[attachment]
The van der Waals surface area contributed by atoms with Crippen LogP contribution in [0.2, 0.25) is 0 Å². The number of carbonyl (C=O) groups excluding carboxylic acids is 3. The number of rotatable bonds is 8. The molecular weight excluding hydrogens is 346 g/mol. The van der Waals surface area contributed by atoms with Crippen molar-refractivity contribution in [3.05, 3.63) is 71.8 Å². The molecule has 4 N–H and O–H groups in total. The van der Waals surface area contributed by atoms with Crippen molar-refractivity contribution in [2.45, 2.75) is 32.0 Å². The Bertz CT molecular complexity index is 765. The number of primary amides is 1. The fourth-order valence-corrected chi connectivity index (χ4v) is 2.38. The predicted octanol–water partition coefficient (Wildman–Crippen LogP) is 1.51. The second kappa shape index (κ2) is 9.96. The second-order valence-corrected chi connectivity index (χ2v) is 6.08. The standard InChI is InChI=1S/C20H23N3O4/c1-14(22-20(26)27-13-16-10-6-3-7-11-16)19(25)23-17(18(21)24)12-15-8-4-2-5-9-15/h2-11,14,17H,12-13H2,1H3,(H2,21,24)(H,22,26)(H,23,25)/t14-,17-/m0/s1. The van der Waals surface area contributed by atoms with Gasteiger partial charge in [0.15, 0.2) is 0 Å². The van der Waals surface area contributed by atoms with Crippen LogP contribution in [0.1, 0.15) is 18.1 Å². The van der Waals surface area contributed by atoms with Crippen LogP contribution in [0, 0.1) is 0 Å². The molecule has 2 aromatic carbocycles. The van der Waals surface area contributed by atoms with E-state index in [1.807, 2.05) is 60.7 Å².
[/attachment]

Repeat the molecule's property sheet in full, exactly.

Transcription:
The van der Waals surface area contributed by atoms with Crippen LogP contribution in [0.2, 0.25) is 0 Å². The number of carbonyl (C=O) groups excluding carboxylic acids is 3. The number of rotatable bonds is 8. The molecular weight excluding hydrogens is 346 g/mol. The van der Waals surface area contributed by atoms with Crippen molar-refractivity contribution in [3.05, 3.63) is 71.8 Å². The molecule has 4 N–H and O–H groups in total. The van der Waals surface area contributed by atoms with Crippen molar-refractivity contribution in [2.45, 2.75) is 32.0 Å². The Bertz CT molecular complexity index is 765. The number of primary amides is 1. The fourth-order valence-corrected chi connectivity index (χ4v) is 2.38. The predicted octanol–water partition coefficient (Wildman–Crippen LogP) is 1.51. The second kappa shape index (κ2) is 9.96. The second-order valence-corrected chi connectivity index (χ2v) is 6.08. The standard InChI is InChI=1S/C20H23N3O4/c1-14(22-20(26)27-13-16-10-6-3-7-11-16)19(25)23-17(18(21)24)12-15-8-4-2-5-9-15/h2-11,14,17H,12-13H2,1H3,(H2,21,24)(H,22,26)(H,23,25)/t14-,17-/m0/s1. The van der Waals surface area contributed by atoms with Gasteiger partial charge in [0.15, 0.2) is 0 Å². The van der Waals surface area contributed by atoms with Crippen LogP contribution in [0.1, 0.15) is 18.1 Å². The van der Waals surface area contributed by atoms with Crippen LogP contribution in [0, 0.1) is 0 Å². The molecule has 2 aromatic carbocycles. The van der Waals surface area contributed by atoms with E-state index in [1.807, 2.05) is 60.7 Å².